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Prosperity begins: highlights from PLANT in the 1950s

With soldiers home from the war and starting families, Canada began a long period of industrial prosperity.

April 23, 2016   by Joe Terrett, Editor

Forging steel in the 1950s. PHOTO: THINKSTOCK

Forging steel in the 1950s. PHOTO: THINKSTOCK

With World War Two five years in the past, Canadian industrialization was taking off by the beginning of the 1950s. Indeed, the Canadian Encyclopedia notes it was largely responsible for the longest period of sustained economic prosperity that occurred between 1945 and 1970. Much of the postwar growth was fuelled by American investment and consumption. This brought about changes in the workforce and labour relations, which PLANT Administration often discussed throughout the decade. Many of these issues bedevil manufacturers today.

First some context.

In 1946, there were 1,214,000 workers employed in manufacturing, according to Statistics Canada. By 1950 the number had risen to 1,316,000 and by 1959, the total was 1,494,000.

Soldiers were part of a growing workforce and were doing their part to fuel industrial growth. Baby boomers (now on the retirement track) started arriving and over a 25-year period, the Canadian boom produced about 1.5 million more births (of a 8.6 million total) than would otherwise have occurred, an increase of more than 18%.

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The Canadian Science and Technology Museum reports the 1950s promised new social and technological developments. People were driving car, household goods and appliance sales as they bought into home ownership.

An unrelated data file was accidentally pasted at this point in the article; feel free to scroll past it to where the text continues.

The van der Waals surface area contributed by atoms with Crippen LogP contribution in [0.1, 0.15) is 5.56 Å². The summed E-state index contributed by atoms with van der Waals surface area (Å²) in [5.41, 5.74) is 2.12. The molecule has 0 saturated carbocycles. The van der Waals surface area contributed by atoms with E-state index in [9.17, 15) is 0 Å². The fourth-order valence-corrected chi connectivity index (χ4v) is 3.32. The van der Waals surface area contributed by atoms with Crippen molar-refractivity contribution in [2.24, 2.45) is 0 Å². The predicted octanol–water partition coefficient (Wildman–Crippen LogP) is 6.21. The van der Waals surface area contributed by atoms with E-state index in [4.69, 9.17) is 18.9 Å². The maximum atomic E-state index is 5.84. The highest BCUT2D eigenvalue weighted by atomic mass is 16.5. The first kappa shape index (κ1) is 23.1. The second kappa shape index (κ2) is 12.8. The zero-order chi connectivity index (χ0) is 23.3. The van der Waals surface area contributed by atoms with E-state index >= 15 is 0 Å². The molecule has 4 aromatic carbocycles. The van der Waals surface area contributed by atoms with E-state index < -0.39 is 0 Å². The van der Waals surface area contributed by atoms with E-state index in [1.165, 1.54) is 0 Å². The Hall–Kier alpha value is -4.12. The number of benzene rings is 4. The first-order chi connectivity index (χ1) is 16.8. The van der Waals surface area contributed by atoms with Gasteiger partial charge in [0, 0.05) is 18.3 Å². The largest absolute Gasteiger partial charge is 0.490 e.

Workers were also forming and joining unions, which fought for and won better wages and more vacation time.

Statistics Canada’s Canadian Social Trends report shows membership in Canadian unions nearly quadrupling between 1940 and 1956, a result of legislation that recognized labour organizations and enforced collective bargaining agreements. The Rand formula provided financial security to unions by requiring all workers in a bargaining unit pay dues, whether or not they were members.

Labour issues

In a 1950 issue, PLANT Administration identified the classic labour/management conundrum. Business thinks labour needs better leaders, while labour says there’s a need for better business leaders. Office workers were beginning to compare their lot with their production brethren, and Eric Taylor, an assistant manager in the industrial relations department of Canadian Industries had this to say: “A leader maintains his privilege of being a leader by his ability to maintain the confidence and trust of those being led. When and to what extent office and clerical employees turn from you to trade unions for leadership may well depend on their evaluation of the leadership you now provide.”

Labour comes up again in 1957 when PLANT Administration examined costs related to wages. Cost cutters can offset price hikes identifies a 2.5% edge wages had over price increases with more hikes coming as automatic increases. In 1956, weekly wages jumped from $60.87 to $64.19, a 5.5% increase. Prices increased about 3%. The article observed this cost-price squeeze cut into profits.

Some industries were not in a position to pass along the higher prices to consumers. Appliance and TV manufacturers in particular were caught in the squeeze because “the competition is tough.”

The solution? Improving productivity.

In 1959, a PLANT Administration editorial wondered if Canadian and US manufacturers, faced with spiralling costs, were importing goods from lower wage countries rather than making them at home.

A Canadian visiting a US plant learned the company had created a Dutch subsidiary to manufacture some of its lines for export to the US. Dutch skilled wages were 56 cents an hour compared to $2.56 in the US.

Canadian Manufacturers Association president Ian McRae declared it was time to formulate a “whip stiff” set of policies to help overcome impediments to the orderly progress of the economy.

He identified spiralling wages and increased government spending as major factors.

PLANT Administration concluded a heavy responsibility lies with employee representatives. “Union negotiators should know where to draw the line, should be flexible in their demands, and should be realistic. Above all, they should have the courage to admit to their members the force of management’s case on occasions.”

Management and unions continue to grapple with these issues.

This article appears in the April 2016 issue of PLANT.


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